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Thursday, 10 January 2013 11:09 TWEET COMMENTS 8

Hooked on Hundreds

Liz Bauer named Masters Female Trail Runner of the Year

Photo by Michael Lebowitz, Long Run Picture Co.

In 2012, 53-year-old Liz Bauer of Plainville, Georgia, finished 36 100-mile races, on terrain ranging from smooth pavement to extremely technical to high alpine. She fought her way through blisters, tendinitis and dead legs to break the record for the most 100-milers in a given year. For this, Bauer credits her partner, Scott Brockmeier. Brockmeier wanted to see if he could run 30 hundreds in 52 weeks.

“He asked me if I would like to try with him. I said, ‘Sure, why not?’” says Bauer. “Scott became injured in late March with an Achilles tendon injury and had to take a month off. Even with only 11 months of running, he pulled off 27 hundreds, more than any other man had previously done in a year.”

Brockmeier was forced to cut his challenge short, but he still drove Bauer to most all of her races, and offered non-stop emotional support as she attempted to recover between races. “Running 36 hundreds was a full time job,” says Bauer. “Trying to work night shifts as a critical care RN was like adding overtime.”

We caught Bauer in a rare down moment between long work hours:

How did you recover between races?
I did not run any training miles between the 36 hundreds I ran. The swelling in my legs would often not go down until nearly a week after the race, especially following a difficult run like Hawaii’s HURT or Colorado’s Hardrock. I also had a lot of trouble with blisters early in the year—the worst during HURT. I finished that race late Sunday afternoon, so only had five rest days before my next hundred, Florida’s Long Haul. I taped my feet really well and ran anyway, despite large blisters on the bottoms of my feet. I experienced less discomfort than I expected.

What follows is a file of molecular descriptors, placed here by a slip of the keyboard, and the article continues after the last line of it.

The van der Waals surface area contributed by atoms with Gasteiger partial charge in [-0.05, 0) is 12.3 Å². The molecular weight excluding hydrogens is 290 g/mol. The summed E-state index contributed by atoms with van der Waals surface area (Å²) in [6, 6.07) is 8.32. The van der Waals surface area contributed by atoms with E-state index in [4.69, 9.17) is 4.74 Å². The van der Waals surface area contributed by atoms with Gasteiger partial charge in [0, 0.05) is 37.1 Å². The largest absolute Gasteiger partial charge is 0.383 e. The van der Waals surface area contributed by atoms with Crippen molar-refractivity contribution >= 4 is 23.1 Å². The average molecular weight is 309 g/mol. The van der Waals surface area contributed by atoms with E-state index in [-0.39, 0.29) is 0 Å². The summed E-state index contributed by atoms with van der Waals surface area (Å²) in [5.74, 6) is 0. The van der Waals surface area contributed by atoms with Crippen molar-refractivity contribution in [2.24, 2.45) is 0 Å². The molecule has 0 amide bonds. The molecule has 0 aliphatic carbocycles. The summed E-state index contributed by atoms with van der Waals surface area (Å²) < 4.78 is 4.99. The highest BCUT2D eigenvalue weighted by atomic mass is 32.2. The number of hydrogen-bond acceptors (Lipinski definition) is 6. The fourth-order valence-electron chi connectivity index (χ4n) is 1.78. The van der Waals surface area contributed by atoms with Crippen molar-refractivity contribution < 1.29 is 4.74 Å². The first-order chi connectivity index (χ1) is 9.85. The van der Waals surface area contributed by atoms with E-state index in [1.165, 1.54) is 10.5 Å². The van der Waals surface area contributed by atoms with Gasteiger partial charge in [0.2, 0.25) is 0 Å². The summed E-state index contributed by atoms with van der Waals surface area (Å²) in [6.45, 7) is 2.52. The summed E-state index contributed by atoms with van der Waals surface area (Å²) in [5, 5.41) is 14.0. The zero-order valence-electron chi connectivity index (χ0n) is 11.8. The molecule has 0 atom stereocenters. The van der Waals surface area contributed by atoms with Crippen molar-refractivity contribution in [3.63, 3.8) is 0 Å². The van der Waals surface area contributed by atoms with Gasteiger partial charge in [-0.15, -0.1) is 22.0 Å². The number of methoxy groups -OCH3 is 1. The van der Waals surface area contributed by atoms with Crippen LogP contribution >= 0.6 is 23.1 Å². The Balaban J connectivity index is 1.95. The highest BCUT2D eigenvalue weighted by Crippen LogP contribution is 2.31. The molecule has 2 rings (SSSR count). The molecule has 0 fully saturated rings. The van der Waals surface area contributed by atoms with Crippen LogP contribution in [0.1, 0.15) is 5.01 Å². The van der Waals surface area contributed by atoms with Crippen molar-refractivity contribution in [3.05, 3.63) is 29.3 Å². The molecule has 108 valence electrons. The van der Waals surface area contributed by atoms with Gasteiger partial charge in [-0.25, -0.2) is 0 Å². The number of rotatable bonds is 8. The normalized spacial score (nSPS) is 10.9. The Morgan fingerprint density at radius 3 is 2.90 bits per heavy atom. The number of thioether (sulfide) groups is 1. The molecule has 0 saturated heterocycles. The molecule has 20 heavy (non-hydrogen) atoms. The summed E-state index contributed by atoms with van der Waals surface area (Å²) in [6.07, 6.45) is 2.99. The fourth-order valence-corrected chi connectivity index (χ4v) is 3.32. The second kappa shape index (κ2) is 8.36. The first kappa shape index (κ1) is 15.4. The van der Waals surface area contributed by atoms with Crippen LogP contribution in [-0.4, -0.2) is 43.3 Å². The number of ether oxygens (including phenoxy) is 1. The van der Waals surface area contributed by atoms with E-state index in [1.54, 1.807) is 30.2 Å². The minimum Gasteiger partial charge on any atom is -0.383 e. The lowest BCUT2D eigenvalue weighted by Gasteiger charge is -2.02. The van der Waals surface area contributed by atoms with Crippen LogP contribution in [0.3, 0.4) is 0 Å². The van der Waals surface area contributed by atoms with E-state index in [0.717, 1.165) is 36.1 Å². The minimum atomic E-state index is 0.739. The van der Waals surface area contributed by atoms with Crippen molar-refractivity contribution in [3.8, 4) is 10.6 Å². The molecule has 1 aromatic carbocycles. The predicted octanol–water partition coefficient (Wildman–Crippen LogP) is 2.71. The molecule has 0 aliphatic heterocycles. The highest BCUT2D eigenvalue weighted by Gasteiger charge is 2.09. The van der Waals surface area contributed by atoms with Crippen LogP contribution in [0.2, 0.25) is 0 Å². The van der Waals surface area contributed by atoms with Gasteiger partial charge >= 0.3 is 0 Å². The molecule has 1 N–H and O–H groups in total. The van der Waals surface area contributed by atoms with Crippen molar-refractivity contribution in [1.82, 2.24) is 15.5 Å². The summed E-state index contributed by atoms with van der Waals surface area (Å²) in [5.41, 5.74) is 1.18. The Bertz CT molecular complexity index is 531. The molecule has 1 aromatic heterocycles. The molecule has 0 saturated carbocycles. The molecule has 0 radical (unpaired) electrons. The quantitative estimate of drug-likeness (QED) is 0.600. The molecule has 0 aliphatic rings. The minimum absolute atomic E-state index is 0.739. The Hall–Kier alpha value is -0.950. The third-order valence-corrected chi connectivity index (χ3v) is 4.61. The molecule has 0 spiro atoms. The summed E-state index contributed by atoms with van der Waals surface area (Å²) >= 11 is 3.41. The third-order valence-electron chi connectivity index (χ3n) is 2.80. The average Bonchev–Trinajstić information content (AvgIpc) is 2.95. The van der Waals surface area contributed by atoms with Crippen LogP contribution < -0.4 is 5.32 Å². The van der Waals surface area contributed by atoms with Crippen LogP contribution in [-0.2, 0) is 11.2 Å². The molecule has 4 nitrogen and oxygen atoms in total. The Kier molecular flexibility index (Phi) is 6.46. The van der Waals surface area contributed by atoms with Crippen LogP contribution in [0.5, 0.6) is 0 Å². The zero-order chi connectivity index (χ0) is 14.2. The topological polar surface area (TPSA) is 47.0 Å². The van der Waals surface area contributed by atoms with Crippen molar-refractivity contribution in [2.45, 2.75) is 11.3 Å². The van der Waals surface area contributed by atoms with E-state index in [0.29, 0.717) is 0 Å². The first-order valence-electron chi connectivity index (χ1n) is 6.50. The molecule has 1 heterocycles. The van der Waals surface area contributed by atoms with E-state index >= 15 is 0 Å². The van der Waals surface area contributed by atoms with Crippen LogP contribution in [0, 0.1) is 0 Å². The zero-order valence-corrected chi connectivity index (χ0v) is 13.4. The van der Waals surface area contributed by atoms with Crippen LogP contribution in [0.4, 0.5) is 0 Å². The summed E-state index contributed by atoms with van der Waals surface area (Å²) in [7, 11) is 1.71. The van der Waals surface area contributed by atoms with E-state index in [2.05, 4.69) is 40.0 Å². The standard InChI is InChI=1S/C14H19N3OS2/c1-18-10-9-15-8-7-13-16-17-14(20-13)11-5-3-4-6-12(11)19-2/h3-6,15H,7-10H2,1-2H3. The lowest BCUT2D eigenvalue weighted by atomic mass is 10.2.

How has your body held up this year? Do you feel like running this many 100s is sustainable for you?
I felt pretty strong early in the year. At the Zion 100 in May, I got lost during the night and ran an additional 20 miles. That knocked me back with exhaustion. The Keys 100 the following weekend was slow and difficult. Still, I raced the Nanny Goat 100 the following weekend and ran my fastest race of the year, crossing the line in 21:02.

After Bighorn 100 in June, I developed significant pain and neuromas in my feet. The pain became increasingly worse, so after Leadville, Scott suggested we try HOKAS. I wore them for the first time at Lean Horse 100 the next weekend, where I pushed really hard to try to break 24 hours (I ran 24:06). Since it was my first time wearing the HOKAS, I was not used to the low heel profile. This may have contributed to the tendinitis I developed in my left flexor tendon. Ten weeks and eight hundreds later, the tendon had improved, but my legs were dead.

Were there any moments when you felt unsure you could keep going? What prevented you from stopping?
Quitting was never an option. I ran through some pain, but never enough to stop me.



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